• "Alfredo Jaar," Flash Art International, Vol. XXV, Issue 165, July/August 1992, pp. 118–9.

See also


  1. ^ "The MIT Press author page". Mitpress.mit.edu. http://mitpress.mit.edu/catalog/author/default.asp?aid=36844. Retrieved 2010-04-12. 
  2. ^ http://www.newyorker.com/online/blogs/books/2009/06/jacques-lacan-detective-and-cyborg.html
  3. ^ Archer, Michael, "Overlapping Figures. " In How To Improve the World: 60 Years of British Art, London: Hayward Gallery, 2006, p. 50, i.e., "Then later still there is the generation of Damien Hirst, Sarah Lucas, Angela Bulloch, Henry Bond and Liam Gillick, the earliest of the yBas (young British artists)."
  4. ^ Henry Bond The Cult of the Street (London: Emily Tsingou Gallery, 1998) Unpag.
  5. ^ Ana Finel Honigman "Henry Bond in Conversation with Ana Finel Honigman," Saatchi Gallery, July 10, 2007.
  6. ^ "Middlesex University: MA Psychoanalysis". Mdx.ac.uk. 2009-05-19. http://www.mdx.ac.uk/courses/postgraduate/Psychoanalysis/MA_Psychoanalysis.aspx. Retrieved 2010-04-12. 
  7. ^ Henry Bond, Lacan at the Scene (Cambridge, Mass. : The MIT Press, 2009), p. 200, footnote 31; p.220. footnote 20. A snippet view is available on Google books.
  8. ^ Ana Finel Honigman "Henry Bond in Conversation with Ana Finel Honigman," Saatchi Gallery, July 10, 2007. To wit: "These relationships are discussed in detail in the text of my PhD thesis. They don't really function as brief anecdotes. If your interest is aroused, then please refer to the complete text."
  9. ^ Kingston University Kingston University: Photography MA: Who teaches this course, accessed, October 31, 2010.
  10. ^ Kingston University Staff Directory, retrieved 09 04 2011.
  11. ^ "Anya Gallaccio", The British Council. Retrieved 14 March 10.
  12. ^ Bush, Kate. "Young British art: the YBA sensation", Artforum, June 2004, p. 91. Retrieved from findarticles.com, 14 March 2010.
  13. ^ Andrew Graham-Dixon, "The Midas Touch?: Graduates of Goldsmiths' School of Art dominate the current British art scene," The Independent, 31 July 1990, p. 13.
  14. ^ Andrea Schlieker, "Preface." In Bond and Schlieker (ed.), Exhibit A (London, Serpentine Gallery, 1992), p. 7.
  15. ^ Kate Bush, “Exhibit A,” Art Monthly, June 1992, pp. 15–16.
  16. ^ Ian Jeffrey, "Exhibit A and the Everyday." In Henry Bond and Andrea Schlieker (ed.) Exhibit A, Vol. II, (London: Serpentine Gallery, 1992), p. 17.
  17. ^ See artists' pages, pp. 2–3; 16–45; and images accompanying scholarly essay, Andrew Renton, "Disfiguring: Certain New Photographers and Uncertain Images," pp. 16–21.
  18. ^ Also see the comments on that issue made by David Brittain in his Obituary of fellow Creative Camera editor, i.e., David Brittain, "Peter Turner 1947–2005," Afterimage, Sept–Oct, 2005.
  19. ^ See: Creative Camera issues 309/310/311/312. A comprehensive database of the magazine contents on hwwilsonweb.com (athens signin required).
  20. ^ Facsimiles of the pages on Bond's archive, i.e., Hirst (Issue 309, April–May 1991, pp. 2–3); Fairhurst (Issue 312, October–November 1991, pp. 2–3).
  21. ^ See the material held on Bond at the Artist's Film and Video Study Collection which includes printed examples of the original flyers to the screenings. The project was also presented at Moderna galerija, Ljubljana—Slovenia's national museum of modern art—in 1994.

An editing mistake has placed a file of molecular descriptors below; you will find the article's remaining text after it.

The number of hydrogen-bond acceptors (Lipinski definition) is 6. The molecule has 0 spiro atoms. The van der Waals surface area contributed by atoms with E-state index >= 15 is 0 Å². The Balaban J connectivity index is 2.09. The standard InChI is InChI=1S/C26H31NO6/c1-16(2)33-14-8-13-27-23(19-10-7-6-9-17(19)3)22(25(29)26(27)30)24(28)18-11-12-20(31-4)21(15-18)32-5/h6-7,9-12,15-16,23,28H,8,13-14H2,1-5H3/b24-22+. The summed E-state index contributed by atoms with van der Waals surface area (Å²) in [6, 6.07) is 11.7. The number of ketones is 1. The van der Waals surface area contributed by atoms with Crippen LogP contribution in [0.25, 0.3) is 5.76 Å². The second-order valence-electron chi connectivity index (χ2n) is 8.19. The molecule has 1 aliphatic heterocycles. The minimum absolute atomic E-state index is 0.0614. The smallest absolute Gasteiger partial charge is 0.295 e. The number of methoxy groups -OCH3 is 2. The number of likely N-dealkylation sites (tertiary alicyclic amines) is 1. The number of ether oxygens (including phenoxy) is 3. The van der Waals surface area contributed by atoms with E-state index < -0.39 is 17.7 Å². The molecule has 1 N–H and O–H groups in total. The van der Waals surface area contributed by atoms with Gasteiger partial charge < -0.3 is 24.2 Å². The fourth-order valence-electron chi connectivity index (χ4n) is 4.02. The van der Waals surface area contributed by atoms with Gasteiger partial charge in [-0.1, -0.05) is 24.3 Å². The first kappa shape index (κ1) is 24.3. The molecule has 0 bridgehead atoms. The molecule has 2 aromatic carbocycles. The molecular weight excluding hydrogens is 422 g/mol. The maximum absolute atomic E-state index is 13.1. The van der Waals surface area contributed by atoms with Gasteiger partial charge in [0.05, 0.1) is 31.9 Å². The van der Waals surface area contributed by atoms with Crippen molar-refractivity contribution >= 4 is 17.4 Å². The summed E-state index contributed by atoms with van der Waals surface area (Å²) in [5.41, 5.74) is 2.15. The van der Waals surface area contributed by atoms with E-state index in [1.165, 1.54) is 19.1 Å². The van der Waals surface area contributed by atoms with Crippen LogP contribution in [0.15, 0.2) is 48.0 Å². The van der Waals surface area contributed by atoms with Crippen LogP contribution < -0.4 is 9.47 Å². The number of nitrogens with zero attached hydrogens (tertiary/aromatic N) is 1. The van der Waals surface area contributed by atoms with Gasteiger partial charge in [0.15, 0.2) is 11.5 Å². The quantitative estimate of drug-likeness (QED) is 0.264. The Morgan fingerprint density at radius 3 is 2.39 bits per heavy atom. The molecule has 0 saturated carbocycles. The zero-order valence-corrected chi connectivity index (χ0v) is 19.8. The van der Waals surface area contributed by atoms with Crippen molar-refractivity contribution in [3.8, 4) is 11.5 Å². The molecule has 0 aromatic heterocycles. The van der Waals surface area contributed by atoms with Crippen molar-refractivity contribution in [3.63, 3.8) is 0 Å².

22. ^ Carolyn Christov-Bakargiev, "Someone Everywhere," Flash Art, Summer 1991. pp. 106–110. In particular, Christov-Bakargiev states, "The pictures were not taken by Bond himself, and were instead collected by him at photo labs from among those rejected or never picked up by the shops' clients." (p. 106).
  23. ^ Tony White, "East Country Yard Show," Performance, September 1990, p. 60; White states, "...snap-shots from the dustbins of 24-hour processing labs."
  24. ^ Liam Gillick, "Keeping the River in Mind." In Henry Bond/Angela Bulloch, Documentary Notes (London: Public Art Development Trust, 1996), p. 6.
  25. ^ "Arts for All," The Independent, February 3, 1995.
  26. ^ Stuart Morgan, "Stuart Morgan visits the Institute of Cultural Anxiety," Frieze, Issue 21, March 1995, p. 35. Also see: Alexander Hacke, "How to destroy the ICA with drills," The Guardian, Friday, 16 February 2007.
  27. ^ Tate collection: Henry Bond. Accessed, Nov 27, 2010.
  28. ^ Courtauld Institute Press: Exhibitionism: The Art of Display. Accessed, Nov 27, 2010.
  29. ^ Elizabeth Manchester "Tate: Other Men's Flowers, Accessed, 11-13-11
  30. ^ a b Henry Bond & Liam Gillick, "Press Kitsch," Flash Art International, Issue 165, July/August 1992, pp. 65–66.
  31. ^ Karsten Schubert (ed) Henry Bond and Liam Gillick: Documents (London: Karsten Schbert Limited, 1991.)
  32. ^ Maureen Paley (ed.) On: Henry Bond, Angela Bulloch, Liam Gillick, Graham Gussin, Markus Hansen (London and Plymouth: Interim Art/Plymouth Arts Centre, 1992); also see Interim Art timeline
  33. ^ Emma Dexter, "London 1990–2001." In, Iwona Blazwick (ed.) Century City: Art and Culture in the Modern Metropolis (London: Tate, 2001), p. 84. Snippet view available on Google books.
  34. ^ "Tate Modern | Past Exhibitions | Century City Exhibition". Tate.org.uk. http://www.tate.org.uk/modern/exhibitions/centurycity/cclondon.htm. Retrieved 2010-04-12. 
  35. ^ Bond and Liam Gillick (Bond (b.1966), Gillick (b.1964))&searchParameter2=487 Arts Council Collection Accessed 21-11-11
  36. ^ FRAC Poitou-Charentes Collection Accessed 21-11-11
  37. ^ "The British Council's Venice Biennale Timeline". Venicebiennale.britishcouncil.org. http://venicebiennale.britishcouncil.org/timeline/1993. Retrieved 2010-04-12. 
  38. ^ Benjamin Weil, "Emergency." In Achille Bonito Oliva and Helena Kontova (eds.) XLV [45th] Biennale di Venezia: Aperto '93, Emergency/Emergenza (Milan: Giancarlo Politi Editore, 1993), ISBN 88-7816-053-9.
  39. ^ Thierry Raspail (ed.) 3e Biennale de Lyon: installation, cinéma, vidéo, informatique (Paris: Seuil, 1995) p. 1950. Snippet view available on Google Books.